In previous articles in this series, we’ve explored client contracts and subcontractor contracts. Now it’s time to close the loop and visit contracts for employees. I submit that these are the most critical.
Many organizations use an employee handbook to clearly spell out company policies and procedures. Small Business Notes offers a comprehensive list of the categories you can cover in a handbook. It is up to you which of these items are pertinent to your business. Your employees should also sign a document stating that they have read the handbook and have received a copy of it for future reference.
Your employees are a representation of your company. They also have access to much, if not all, of your information. In reality, they ARE the wheels that turn your business. You want to be sure they represent you well; that they understand what is acceptable and what isn’t.
Take the case of the Montgomery Tennessee County Sheriff’s office firing an employee for inappropriate use of the internet. According to the Leaf Chronicle story on April 3, 2009, the Sheriff dismissed Segovia for conduct unbecoming of an officer. As you can see in the story, Segovia may sue for wrongful termination. One key will be how clear the employee handbook is regarding conduct on and off duty.
In addition to employee handbooks that go to all of the employees, non-disclosure agreements and non-compete contracts are usually given to the sales staff. These are the people who are in front of your clients and prospects. You don’t want your salespeople building relationships with your clients only to leaving and take those relationships with them to your competition. Non-disclosure agreements should also be given to anyone who is given access to your trade secrets and pricing platforms.
You can find access to these types of contracts at FindLegalForms and NOLO.
It’s great to be trusting. However, your responsibility to your company, your staff, your clients, and yourself is to be sure you’ve done what you can to protect what you’ve worked so hard to achieve.
Being a business owner means being realistic and responsible. You don’t want to have that responsibility thrust upon you as the result of the lack of effective employment contracts.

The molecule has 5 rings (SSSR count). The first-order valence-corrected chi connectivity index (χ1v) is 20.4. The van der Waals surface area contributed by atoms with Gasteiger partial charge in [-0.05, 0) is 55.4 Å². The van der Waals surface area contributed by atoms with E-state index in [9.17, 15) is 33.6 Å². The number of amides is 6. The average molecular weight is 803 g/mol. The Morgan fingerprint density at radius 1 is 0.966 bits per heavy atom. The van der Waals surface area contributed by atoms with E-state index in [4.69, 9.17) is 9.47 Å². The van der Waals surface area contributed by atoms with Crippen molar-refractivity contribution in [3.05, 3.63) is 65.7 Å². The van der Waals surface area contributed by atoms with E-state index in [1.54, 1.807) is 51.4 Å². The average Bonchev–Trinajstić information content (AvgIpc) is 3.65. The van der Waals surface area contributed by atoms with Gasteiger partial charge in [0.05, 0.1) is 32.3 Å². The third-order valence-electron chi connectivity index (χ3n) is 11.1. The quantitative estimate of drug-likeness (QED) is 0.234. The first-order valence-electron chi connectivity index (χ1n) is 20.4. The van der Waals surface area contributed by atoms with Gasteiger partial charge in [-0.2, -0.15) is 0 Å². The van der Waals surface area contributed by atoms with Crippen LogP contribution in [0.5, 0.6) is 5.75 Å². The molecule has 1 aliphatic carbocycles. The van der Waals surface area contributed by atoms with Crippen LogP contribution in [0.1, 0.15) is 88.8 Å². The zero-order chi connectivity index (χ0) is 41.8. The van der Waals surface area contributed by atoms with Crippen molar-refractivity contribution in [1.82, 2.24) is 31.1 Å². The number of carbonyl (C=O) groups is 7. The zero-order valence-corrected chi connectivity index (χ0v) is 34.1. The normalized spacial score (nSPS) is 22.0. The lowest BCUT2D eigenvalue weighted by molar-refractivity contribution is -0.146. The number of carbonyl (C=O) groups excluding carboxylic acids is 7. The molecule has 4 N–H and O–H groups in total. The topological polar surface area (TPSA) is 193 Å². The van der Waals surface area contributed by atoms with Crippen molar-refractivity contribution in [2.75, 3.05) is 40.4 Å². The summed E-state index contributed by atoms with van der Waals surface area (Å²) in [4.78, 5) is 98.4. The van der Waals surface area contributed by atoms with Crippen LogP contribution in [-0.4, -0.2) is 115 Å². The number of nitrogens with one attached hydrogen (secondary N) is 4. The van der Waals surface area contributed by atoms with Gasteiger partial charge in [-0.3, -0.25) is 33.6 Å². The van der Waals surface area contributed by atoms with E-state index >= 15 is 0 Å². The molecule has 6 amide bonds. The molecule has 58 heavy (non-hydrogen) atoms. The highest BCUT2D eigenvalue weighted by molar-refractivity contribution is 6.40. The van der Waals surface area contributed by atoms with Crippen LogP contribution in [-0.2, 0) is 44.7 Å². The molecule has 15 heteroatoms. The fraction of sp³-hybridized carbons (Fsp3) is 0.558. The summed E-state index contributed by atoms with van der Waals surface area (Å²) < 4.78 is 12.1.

If you don’t have employment contracts right now, or are wondering if yours are adequate, answer these brief questions:
- What are the things you want your staff to do on a daily basis (this includes attendance, attire, attitude)
- What information, if shared with outsiders, could hurt your business? Who has access to that information?
- How important are your clients to your success?
- What do you expect, performance-wise, from your employees by department?
- What types of communication/reporting do you need from your staff and how often?
- If you were a new employee at your company, what would you want to know?
Finally, ask yourself this – are the answers to the questions above written down in a contract, handbook, or other vehicle that is signed by the employee?
If the answer is no, you might want to get moving on setting it up. The great thing about employment contracts is that you can implement them at any time. It will be in the best interest of everyone involved.
Editor’s Note: this is the third of a 3-part series about situations in which you need contracts in a small business. For part one (about client contracts), read: Death by Contract, or Lack Thereof. For part two, read: Subcontractors – One More Reason For A Contract.
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About the Author: Diane Helbig is a Professional Coach and the president of Seize This Day Coaching. Diane is a Contributing Editor on COSE Mindspring, a resource website for small business owners, as well as a member of the Sales Experts Panel at Top Sales Experts.